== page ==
Cisco's green guru pushes profitability with sustainability

Cisco's green guru Paul Marcoux leads the company in cutting costs by being more earth friendly.

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Cisco, with the help of its new "green guru" Paul Marcoux, is pushing greener technologies, partially for idealistic reasons but also to gain a competitive advantage and deliver reduced power consumption and savings to its customers.

In a recent interview, Marcoux, who joined the company last November, expounded upon the social responsibility of corporations before admitting to the strategic edge that "greening" also happens to give Cisco.

"Greening is really a social problem first," Marcoux said. "If you don't understand that … then you really have a problem. This is why it has touched the hearts and souls of so many people."

Rare rhetoric for a networking equipment company, but Cisco is developing a portfolio to make that eco-compassion pay. Multifunction devices reduce server footprints while lowering power consumption, unified communications applications can help cut out commutes, and Telepresence might even eliminate long-distance travel and a whole host of related costs.

Conservation issues evidently struck a strong chord with Marcoux, one of the founders of the Green Grid, a vendor-led consortium that is developing metrics for measuring energy efficiency within IT ecosystems.

His credentials are well-tuned for one of Cisco's primary green pushes: cutting its products' energy use. Before joining Cisco in late 2007, Marcoux served as director of education and training for power device supplier APC.

Marcoux will not be alone in his attempt to green Cisco. Executives from throughout the company sit on a green task force that examines how the company can go green in every phase of operations, such as an e-waste program that recycles almost 100% of material consumed in offices, reduced employee travel, and an intensive water-reduction and reuse program.

For each initiative, Marcoux handily rattles off the return, from the extra cash of reduced flights to the millions of gallons of water saved. Behind each green investment appears to be a keen eye for ROI. That may go a long way in explaining what motivates Cisco's green push.

"I think, generally, the tech companies, including Cisco, have a combination of motivations [for going green]," said Christopher Mines, senior vice president with Forrester Research. "They see opportunities for more efficient internal economics, and they can help their customers do the same thing."

More and more, Mines said, IT departments are better calculating blended capital expenditures and operational expenditures, and they are looking at the total cost of ownership, which can sometimes justify a larger initial investment in exchange for cheaper energy costs throughout the device's lifetime.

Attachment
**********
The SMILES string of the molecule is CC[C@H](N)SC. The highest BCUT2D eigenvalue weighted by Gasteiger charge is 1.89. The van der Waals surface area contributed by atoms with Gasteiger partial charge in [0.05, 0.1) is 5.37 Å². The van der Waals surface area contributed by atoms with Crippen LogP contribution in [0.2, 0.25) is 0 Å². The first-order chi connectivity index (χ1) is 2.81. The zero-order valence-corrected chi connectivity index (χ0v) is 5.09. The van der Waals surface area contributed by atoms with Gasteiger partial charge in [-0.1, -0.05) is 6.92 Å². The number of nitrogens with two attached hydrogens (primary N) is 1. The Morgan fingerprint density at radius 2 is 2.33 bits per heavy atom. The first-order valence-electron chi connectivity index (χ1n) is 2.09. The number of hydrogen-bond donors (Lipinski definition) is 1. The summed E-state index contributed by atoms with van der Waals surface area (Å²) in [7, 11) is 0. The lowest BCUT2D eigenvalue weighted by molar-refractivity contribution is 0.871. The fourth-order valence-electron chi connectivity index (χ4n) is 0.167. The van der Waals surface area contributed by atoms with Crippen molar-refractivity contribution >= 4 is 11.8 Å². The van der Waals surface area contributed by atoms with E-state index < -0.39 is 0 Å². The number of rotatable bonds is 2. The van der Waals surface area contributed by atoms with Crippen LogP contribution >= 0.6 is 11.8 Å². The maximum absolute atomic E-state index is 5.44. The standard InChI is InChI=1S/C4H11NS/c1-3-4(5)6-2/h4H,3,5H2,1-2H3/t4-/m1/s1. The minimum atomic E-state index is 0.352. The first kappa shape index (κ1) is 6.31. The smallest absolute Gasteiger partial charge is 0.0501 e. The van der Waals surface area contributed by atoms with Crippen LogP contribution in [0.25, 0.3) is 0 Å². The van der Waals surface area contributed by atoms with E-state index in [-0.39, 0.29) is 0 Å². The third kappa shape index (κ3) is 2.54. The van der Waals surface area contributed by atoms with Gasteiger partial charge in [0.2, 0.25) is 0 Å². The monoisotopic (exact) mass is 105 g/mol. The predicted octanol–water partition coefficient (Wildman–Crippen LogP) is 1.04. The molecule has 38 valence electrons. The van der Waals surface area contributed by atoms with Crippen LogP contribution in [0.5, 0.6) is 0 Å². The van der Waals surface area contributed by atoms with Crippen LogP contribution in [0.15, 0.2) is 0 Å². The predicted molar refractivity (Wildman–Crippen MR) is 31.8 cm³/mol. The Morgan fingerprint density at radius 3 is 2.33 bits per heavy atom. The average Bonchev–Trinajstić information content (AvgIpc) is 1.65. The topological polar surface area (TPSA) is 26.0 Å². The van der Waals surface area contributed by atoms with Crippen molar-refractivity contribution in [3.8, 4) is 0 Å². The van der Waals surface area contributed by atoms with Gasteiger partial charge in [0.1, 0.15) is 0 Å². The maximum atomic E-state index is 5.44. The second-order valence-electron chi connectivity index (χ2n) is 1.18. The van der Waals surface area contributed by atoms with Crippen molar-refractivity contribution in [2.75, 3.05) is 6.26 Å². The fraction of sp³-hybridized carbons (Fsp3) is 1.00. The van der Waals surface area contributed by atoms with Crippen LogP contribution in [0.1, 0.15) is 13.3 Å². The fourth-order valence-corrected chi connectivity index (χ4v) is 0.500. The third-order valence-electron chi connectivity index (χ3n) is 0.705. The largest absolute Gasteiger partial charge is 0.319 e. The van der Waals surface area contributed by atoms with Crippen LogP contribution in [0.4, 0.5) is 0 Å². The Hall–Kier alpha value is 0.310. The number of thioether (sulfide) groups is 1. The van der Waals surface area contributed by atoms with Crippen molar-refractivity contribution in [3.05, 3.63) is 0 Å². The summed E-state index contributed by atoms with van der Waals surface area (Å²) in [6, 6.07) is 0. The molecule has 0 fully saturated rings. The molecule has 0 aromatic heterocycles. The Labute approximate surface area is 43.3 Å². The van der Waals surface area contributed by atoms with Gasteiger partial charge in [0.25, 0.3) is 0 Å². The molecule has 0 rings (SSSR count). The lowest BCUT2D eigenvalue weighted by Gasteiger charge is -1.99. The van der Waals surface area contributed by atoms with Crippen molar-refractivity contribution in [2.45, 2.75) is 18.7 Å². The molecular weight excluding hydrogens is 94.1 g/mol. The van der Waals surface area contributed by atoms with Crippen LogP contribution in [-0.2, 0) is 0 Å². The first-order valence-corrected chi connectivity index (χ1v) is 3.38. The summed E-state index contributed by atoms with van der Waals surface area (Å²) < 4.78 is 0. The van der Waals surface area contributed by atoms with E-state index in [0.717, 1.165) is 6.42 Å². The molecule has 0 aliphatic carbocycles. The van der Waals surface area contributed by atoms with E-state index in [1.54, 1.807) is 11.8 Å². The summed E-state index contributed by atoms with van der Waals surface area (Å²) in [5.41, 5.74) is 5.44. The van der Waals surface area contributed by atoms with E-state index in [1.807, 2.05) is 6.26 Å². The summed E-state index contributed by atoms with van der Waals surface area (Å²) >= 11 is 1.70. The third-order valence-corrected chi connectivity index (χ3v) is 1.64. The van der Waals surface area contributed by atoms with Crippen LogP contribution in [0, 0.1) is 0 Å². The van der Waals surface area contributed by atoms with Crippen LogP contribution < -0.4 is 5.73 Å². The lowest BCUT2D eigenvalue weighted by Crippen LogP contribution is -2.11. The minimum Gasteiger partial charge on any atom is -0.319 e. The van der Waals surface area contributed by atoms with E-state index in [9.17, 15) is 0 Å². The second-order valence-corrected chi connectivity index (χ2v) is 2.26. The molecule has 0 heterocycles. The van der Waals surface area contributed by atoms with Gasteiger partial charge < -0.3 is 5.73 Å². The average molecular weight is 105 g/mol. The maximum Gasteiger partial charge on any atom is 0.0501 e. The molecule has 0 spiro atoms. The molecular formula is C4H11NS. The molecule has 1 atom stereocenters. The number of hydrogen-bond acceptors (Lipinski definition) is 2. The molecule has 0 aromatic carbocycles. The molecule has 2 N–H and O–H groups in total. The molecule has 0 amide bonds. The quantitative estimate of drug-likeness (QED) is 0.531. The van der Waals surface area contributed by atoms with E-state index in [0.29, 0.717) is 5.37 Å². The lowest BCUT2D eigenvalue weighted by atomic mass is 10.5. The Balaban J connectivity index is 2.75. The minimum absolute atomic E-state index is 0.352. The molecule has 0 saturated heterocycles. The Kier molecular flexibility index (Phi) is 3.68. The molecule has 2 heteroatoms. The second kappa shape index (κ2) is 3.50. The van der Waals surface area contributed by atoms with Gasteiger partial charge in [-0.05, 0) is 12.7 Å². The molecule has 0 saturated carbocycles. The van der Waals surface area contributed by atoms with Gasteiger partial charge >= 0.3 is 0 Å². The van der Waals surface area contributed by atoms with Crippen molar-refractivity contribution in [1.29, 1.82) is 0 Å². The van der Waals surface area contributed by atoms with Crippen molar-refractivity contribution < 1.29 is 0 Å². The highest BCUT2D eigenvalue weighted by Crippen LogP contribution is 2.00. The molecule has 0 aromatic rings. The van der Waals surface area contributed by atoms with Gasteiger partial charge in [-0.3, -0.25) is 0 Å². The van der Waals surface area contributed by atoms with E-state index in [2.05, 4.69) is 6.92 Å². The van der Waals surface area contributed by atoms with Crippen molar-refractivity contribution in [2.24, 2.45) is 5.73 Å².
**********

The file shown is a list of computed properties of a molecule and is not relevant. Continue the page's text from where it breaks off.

In addition, about 35% of companies surveyed by Forrester are using green criteria in their IT purchasing decisions, a percentage that has been steadily tracking upward, Mines said. But there's a limit to how much companies will buy into green.

"I've heard many companies describing it … all things being equal, [green] could be a tiebreaker," he said. "It's very hard to say, but green is not something that customers are going to pay more for."

They may not have to do so in the long run. Even if companies want to plant their forest and harvest it too, Cisco and other vendors can provide a lot of opportunity for eco-improvement.

Marcoux pointed out Cisco's development of more multifunctional products that reduce footprints and energy consumption. Beyond these, he said, Cisco was looking at materials and packaging, and drilling all the way down to the design of hardware and software to improve efficiency and reduce waste.

More potential for both cost savings and reduced environmental impact rests with collaboration tools -- enabling telecommuting and reducing travel.

"Telepresence is really the green product of the century," Marcoux said, noting its ability to reduce the need for business travel.

While a bit less convinced that Telepresence deserves that particular appellation, Mines agreed that changing travel habits is a large component in merging environmental and economic interests.

"If you can change your employees commuting habits or travel habits, you've really taken pretty big steps there," he said. "Bigger steps probably than energy efficiency in your data center."

According to Marcoux, fixing metrics to green concepts is essential. In the next month or so, Cisco plans to release data on energy and cost savings from the use of Telepresence to reduce travel. He said these numbers would be reviewed by an independent third party.

"If you can't measure something, you can't manage it," he said. To that end, Cisco has been running its latest devices through a battery of tests to determine actual energy savings from hybrid designs, smarter power supplies and any other green innovations the company develops.

However, when pressed on whether or not going green will always be a win-win for Cisco and its customers, Marcoux sets metrics aside, temporarily and returned to the concept of social corporate responsibility.

"This is the right thing to do. We might have to look at giving up a couple of points in terms of profitability," Marcoux said, pausing briefly. "And my belief is that if we don't do it, others will. And then it becomes a competitive disadvantage for us not to have that knowledge."

Sustainability and profitability, together at last.

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